‘Horror Haiku’ Is YouTube’s Answer To ‘Who’s There?’ In The Dead of Night [INTERVIEW]


“Let me in,” he wails.
“Occupied!” I reply, smug.
Then the blood seeps in.

This is a horror haiku — a small tonally eerie poem consisting of three stanzas of alternating syllable length (typically 5-7-5), and the basis of one of the most terrifying — and innovative — YouTube channels ever.

“Horror Haiku,” found on the Seraph Films channel, is the brainchild of the deviously demented duo of Gene Blalock and James Boring, independent filmmakers with an appetite for the macabre. Slicing through stacks of viewer-submitted haikus, the folks at Seraph carve up and film the meatiest and meanest of them, crafting scenes of psychological sadism fit for a cannibal’s Thanksgiving. That they package it between a vicar and a vamp running schtick like an old-timey late-night spook show is just the delicious dressage supplementing a very tasty meal.

Like the guy in slasher movies that shouldn’t, I had to know more, and so I touched base with Gene Blalock to find out just what was going on inside that brain of his. Well, I survived … turns out that Gene is quite a pleasant and well-adjusted sort of guy, totally not sinister at all. Of course, as these are only words on a page, maybe Jeff Klima isn’t really the one typing this … bwahahahaha …

Was “Horror Haiku” an independent project that you brought to Seraph, or was it developed in-house? (If developed in-house how did you get your start with Seraph?)

Gene Blalock: Seraph Films is a collective of like-minded, independent filmmakers that have been making films for about two years now. For a while I’ve wanted to do something on a regular basis for our fans that would also engage them to fill the gap between our longer “short” films that take a while to shoot and release (you can view most of our short films online as well). I had an idea of perhaps putting up a weekly creepy video or something. After talking with our group about the concept, James Boring came back to me with the idea for “Horror Haiku.” I thought it was quirky enough to be compelling and a great way to get the fans involved.

What is the process for choosing the haikus that get filmed?

Each of our producers goes through all the submissions and selects their favorites. If there is one that everyone selects, it is likely to get made. It tends to come down to whether I can think of something clever to do with the haiku. We often ignore the literal translation, and see what might be practical yet intriguing. A big consideration is if we can do it within a tight shooting schedule and limited budget. We’ve had to skip a few really good haikus because there was just no way to produce it within budget.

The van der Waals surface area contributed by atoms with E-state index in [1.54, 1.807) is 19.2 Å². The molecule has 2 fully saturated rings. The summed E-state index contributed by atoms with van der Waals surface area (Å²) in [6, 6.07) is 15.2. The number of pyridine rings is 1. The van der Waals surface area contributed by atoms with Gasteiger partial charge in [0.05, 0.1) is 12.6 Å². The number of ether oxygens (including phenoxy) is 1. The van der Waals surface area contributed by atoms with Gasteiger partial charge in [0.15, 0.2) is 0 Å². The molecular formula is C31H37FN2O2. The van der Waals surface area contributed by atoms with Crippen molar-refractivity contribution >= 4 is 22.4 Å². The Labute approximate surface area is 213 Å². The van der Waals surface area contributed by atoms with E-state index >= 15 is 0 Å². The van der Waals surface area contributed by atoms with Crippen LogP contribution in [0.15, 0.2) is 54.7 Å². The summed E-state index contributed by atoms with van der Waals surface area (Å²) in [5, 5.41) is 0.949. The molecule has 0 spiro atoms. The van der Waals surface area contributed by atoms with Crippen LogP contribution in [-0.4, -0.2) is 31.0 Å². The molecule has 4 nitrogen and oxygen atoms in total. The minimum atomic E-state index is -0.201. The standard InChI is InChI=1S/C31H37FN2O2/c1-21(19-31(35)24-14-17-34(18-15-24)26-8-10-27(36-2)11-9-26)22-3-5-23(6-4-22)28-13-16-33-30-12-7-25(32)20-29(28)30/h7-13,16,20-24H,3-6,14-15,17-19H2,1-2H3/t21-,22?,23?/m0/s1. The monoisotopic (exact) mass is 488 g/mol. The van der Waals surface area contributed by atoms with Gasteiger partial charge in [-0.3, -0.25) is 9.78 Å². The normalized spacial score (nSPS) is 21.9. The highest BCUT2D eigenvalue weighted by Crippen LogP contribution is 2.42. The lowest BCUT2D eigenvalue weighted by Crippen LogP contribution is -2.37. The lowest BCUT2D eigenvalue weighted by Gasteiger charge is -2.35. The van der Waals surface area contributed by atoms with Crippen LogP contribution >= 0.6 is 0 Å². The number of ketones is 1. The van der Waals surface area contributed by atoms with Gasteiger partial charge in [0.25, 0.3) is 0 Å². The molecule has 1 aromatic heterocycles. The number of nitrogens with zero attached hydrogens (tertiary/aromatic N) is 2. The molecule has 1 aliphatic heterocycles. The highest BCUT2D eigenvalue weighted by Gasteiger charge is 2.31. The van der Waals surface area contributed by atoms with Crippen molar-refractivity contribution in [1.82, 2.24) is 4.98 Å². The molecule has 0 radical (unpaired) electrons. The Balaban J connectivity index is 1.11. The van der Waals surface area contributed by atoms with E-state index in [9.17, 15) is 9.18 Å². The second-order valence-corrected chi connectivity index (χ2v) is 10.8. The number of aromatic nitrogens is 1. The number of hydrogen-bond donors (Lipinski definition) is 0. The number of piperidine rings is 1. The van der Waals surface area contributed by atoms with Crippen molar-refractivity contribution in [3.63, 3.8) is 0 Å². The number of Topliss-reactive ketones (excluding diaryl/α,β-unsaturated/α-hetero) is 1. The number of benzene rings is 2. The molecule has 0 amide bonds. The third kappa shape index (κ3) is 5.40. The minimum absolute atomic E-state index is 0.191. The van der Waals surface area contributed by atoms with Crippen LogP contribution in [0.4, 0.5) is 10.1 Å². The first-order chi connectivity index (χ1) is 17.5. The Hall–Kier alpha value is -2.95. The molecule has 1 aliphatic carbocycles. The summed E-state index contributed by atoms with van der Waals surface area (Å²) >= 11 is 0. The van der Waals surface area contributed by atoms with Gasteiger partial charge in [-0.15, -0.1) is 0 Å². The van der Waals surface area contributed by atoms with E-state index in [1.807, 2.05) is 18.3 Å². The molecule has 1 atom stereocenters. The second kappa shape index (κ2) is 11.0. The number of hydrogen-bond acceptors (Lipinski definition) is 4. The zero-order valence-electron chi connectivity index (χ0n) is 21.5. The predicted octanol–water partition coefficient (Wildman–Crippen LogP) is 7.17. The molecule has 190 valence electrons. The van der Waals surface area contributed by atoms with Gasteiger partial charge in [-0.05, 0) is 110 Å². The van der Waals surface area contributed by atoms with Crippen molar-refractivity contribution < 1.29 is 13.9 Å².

For our tech fans out there, what kind of equipment are you using and editing with?

Fortunately, we have a lot of gear ourselves, so it’s pretty consistent from shoot to shoot. We shoot on the Red Scarlet at 4K and finish in Premiere at 2K and then exported for the web. VFX work is done in After Effects and Mocha. Depending on the shoot, we will use everything from a dolly and jib to Steadicam and hand-held rigs.

We also post a weekly behind-the-scenes video that accompanies each episode to try and help others see what goes into making an episode.

What was the inspiration for “Horror Haiku” (both the show format and the use of user-submitted haikus to tell stories)?

We really wanted to do something regularly that would engage our fans and let us keep active between larger projects. We knew it needed to be short and something people could easily view in one sitting. Horror is not all we do, but it’s something we really enjoy, so it just made sense. We also wanted to make it accessible to more than just hardcore horror fans, so I had the idea of adding our horror hosts. I remember watching old horror films on Sunday afternoon, and they were always hosted by these tongue-in-cheek, campy horror hosts who made the scariness of the film a little more tolerable, so I thought it could be good fun to have our own hosts.

As with all our projects we try to push our limits and try new things as filmmakers. I am a big fan of long single shots, so I felt it would be good fun to challenge ourselves to do each episode in a single shot – or at least for it to appear as a single shot.

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